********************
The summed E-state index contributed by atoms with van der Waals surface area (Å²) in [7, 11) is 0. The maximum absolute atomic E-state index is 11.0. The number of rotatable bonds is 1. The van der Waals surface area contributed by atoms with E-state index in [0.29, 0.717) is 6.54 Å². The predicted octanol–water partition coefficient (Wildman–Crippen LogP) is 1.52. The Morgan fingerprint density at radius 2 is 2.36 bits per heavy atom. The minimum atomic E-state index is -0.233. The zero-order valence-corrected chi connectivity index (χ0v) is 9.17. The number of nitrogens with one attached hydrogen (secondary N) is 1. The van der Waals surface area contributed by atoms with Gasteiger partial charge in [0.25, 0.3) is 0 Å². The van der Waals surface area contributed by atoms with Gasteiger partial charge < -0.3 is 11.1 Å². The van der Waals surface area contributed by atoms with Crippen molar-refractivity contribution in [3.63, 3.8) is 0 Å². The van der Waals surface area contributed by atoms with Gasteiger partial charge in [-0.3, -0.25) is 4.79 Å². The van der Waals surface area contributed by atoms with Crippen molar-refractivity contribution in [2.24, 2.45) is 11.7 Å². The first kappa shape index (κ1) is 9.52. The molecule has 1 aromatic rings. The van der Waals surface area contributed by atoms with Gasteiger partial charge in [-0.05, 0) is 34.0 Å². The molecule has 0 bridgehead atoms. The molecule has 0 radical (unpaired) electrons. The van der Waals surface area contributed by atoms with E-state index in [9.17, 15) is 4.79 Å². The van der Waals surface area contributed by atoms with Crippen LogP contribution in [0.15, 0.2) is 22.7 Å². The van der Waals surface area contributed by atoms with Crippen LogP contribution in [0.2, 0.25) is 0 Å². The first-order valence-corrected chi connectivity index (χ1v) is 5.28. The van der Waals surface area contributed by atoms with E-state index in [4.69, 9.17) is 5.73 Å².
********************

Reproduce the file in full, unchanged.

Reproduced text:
The summed E-state index contributed by atoms with van der Waals surface area (Å²) in [7, 11) is 0. The maximum absolute atomic E-state index is 11.0. The number of rotatable bonds is 1. The van der Waals surface area contributed by atoms with E-state index in [0.29, 0.717) is 6.54 Å². The predicted octanol–water partition coefficient (Wildman–Crippen LogP) is 1.52. The Morgan fingerprint density at radius 2 is 2.36 bits per heavy atom. The minimum atomic E-state index is -0.233. The zero-order valence-corrected chi connectivity index (χ0v) is 9.17. The number of nitrogens with one attached hydrogen (secondary N) is 1. The van der Waals surface area contributed by atoms with Gasteiger partial charge in [0.25, 0.3) is 0 Å². The van der Waals surface area contributed by atoms with Gasteiger partial charge < -0.3 is 11.1 Å². The van der Waals surface area contributed by atoms with Crippen molar-refractivity contribution in [3.63, 3.8) is 0 Å². The van der Waals surface area contributed by atoms with Gasteiger partial charge in [-0.3, -0.25) is 4.79 Å². The van der Waals surface area contributed by atoms with Crippen molar-refractivity contribution in [2.24, 2.45) is 11.7 Å². The first kappa shape index (κ1) is 9.52. The molecule has 1 aromatic rings. The van der Waals surface area contributed by atoms with Gasteiger partial charge in [-0.05, 0) is 34.0 Å². The molecule has 0 bridgehead atoms. The molecule has 0 radical (unpaired) electrons. The van der Waals surface area contributed by atoms with E-state index in [9.17, 15) is 4.79 Å². The van der Waals surface area contributed by atoms with Crippen LogP contribution in [0.15, 0.2) is 22.7 Å². The van der Waals surface area contributed by atoms with Crippen LogP contribution in [0.2, 0.25) is 0 Å². The first-order valence-corrected chi connectivity index (χ1v) is 5.28. The van der Waals surface area contributed by atoms with E-state index in [4.69, 9.17) is 5.73 Å².